(Reuters) - A financial services industry group warned U.S. banks, brokerages and insurers on Wednesday to be on heightened alert for cyber attacks after Bank of America and JPMorgan Chase experienced unexplained outages on their public websites.
The Financial Services Information Sharing and Analysis Center, which is widely known as FS-ISAC, raised the cyber threat level to “high” from “elevated” in an advisory to members, citing “recent credible intelligence regarding the potential” for cyber attacks as its reason for the move.
An outside security contractor told Reuters that “massive” denial-of-service attacks had been launched against multiple banks, but declined to comment further.
Denial-of-service attacks seek to disrupt websites and other computer systems at the targeted organization by overwhelming their networks with computer traffic.
The move by FS-ISAC came just two days the FBI published a "fraud alert" advising financial services firms that cyber criminals may be disrupting service to their websites in a bid to keep banks from noticing a recent surge in fraudulent large-sized wire transfers. (1.usa.gov/SUGCDZ)
An FBI spokeswoman declined to say if the tactics cited in the “fraud alert” were related to the problems experienced by the two banks.
The problems with the websites at the two banks came after an unidentified person posted a statement on the Internet threatening to attack Bank of America and the New York Stock Exchange as a “first step” in a campaign against U.S. companies. The posting said the attacks would continue until the film that had stirred up anti-U.S. protests across the Middle East was “erased” from the Internet.
It was not possible to identify the person who posted the statement. Nor was it clear if the threat had anything to do with the issues at either of the two banks.
On Wednesday the consumer banking website of JPMorgan Chase & Co was intermittently unavailable to some customers. The problems followed issues with the website of Bank of America Corp on Tuesday amid threats on the Internet that a group was planning to launch cyber attacks on a U.S. bank.
JPMorgan Chase spokesman Patrick Linehan said, ”We’re experiencing intermittent issues with Chase.com. We apologize for any inconvenience and are working to restore full connectivity.
A Bank of America spokesman reported no continuing problems on Wednesday. “Our online banking services have been, and are, up and running,” Mark Pipitone said. “The vast majority of our customers have not experienced any issues.”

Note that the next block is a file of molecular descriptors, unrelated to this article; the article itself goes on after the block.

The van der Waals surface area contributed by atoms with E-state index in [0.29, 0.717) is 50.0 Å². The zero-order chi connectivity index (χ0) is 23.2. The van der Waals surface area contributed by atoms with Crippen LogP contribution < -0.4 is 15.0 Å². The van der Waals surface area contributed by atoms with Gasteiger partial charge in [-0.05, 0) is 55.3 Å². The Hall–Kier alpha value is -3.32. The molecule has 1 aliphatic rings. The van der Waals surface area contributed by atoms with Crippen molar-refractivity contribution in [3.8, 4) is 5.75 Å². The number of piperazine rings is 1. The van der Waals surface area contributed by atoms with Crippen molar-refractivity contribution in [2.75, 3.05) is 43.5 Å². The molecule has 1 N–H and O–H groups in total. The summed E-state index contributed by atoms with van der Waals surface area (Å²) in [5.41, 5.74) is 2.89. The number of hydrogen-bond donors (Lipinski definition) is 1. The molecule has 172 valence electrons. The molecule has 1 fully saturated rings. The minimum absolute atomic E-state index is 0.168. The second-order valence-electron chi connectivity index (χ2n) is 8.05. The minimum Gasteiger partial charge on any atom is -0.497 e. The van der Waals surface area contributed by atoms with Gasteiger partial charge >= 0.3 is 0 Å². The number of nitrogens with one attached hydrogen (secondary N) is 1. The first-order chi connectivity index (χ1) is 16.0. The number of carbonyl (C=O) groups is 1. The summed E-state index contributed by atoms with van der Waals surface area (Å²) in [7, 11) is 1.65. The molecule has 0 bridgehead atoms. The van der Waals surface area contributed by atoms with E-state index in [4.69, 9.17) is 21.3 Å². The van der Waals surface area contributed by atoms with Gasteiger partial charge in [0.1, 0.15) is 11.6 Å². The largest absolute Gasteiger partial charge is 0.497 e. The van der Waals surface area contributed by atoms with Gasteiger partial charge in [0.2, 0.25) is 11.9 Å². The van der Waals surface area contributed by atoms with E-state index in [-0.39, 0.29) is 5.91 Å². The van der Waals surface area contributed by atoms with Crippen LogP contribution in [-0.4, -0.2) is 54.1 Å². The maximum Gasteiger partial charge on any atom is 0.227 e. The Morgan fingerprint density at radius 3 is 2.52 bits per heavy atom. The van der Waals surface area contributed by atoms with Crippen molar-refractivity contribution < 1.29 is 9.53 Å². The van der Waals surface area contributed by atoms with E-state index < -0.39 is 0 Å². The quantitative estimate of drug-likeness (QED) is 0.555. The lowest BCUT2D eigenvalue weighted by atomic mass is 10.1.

The short advisory from the industry group urged banks and other industry members to “ensure constant diligence in monitoring and quick response to any malicious events.”
The Reston, Virginia-based group is owned by dozens of firms, including the two banks, as well as Citigroup Inc, Goldman Sachs Group Inc and Morgan Stanley. Insurers including American International Group, Allstate Corp and State Farm Insurance also belong to the group, as do credit card firms MasterCard Inc and Visa Inc.
The advisory also cited a warning from Microsoft Corp that hackers have attacked some of its customers due to a security bug in its widely used Internet Explorer browser.
Microsoft has yet to release software to fix that security flaw. The German government advised the public to stop using Internet Explorer until an update is released. The U.S. Department of Homeland Security has advised users to follow steps recommended by Microsoft to reduce the risk of attacks but noted that those measures may not fully secure the browser.
The warning from FS-ISAC comes as the Obama Administration is considering issuing an executive order that could instruct government agencies to take action to help better protect the nation’s critical infrastructure from cyber attacks.
Legislation that would strengthen the government’s ability to help secure private networks has so far been stalled in Congress by groups concerned about privacy issues as well as business groups that oppose increased regulation of their activities.
Senator Jay Rockefeller, who heads the Senate Commerce Committee, on Wednesday sent letters to the 500 biggest U.S. companies, challenging them to improve their computer security. He blamed the defeat of the legislation on concerns raised by “a handful of business lobbying groups and trade associations.”
He asked the companies to identify their own best practices and to spell out their concerns about government-conducted risk assessments that were part of the cyber security bill. He warned that the companies could face “reactive and overly prescriptive legislation” if nothing was done until some cyber disaster.
Deputy Defense Secretary Ashton Carter complained that businesses are not doing enough to protect their own networks during a speech to the annual Air Force Association conference, saying he was disappointed that the legislation has not passed Congress.
Officials with FS-ISAC could not be reached to comment on the decision to raise its cyber threat level. A spokesman for the Department of Homeland Security declined to comment on the advisory from the industry group.
A short film mocking the Prophet Mohammad, made with private funds in the United States and posted on the Internet, has ignited days of demonstrations in the Arab world, Africa, Asia and in some Western countries.
Reporting by David Henry in New York, Rick Rothacker in Charlotte, North Carolina, Jim Finkle in Boston. Additional reporting by Joseph Menn in San Franciso and Andrea Shalal-Esa in Washington; Editing by Gerald E. McCormick, Steve Orlofsky and Bob Burgdorfer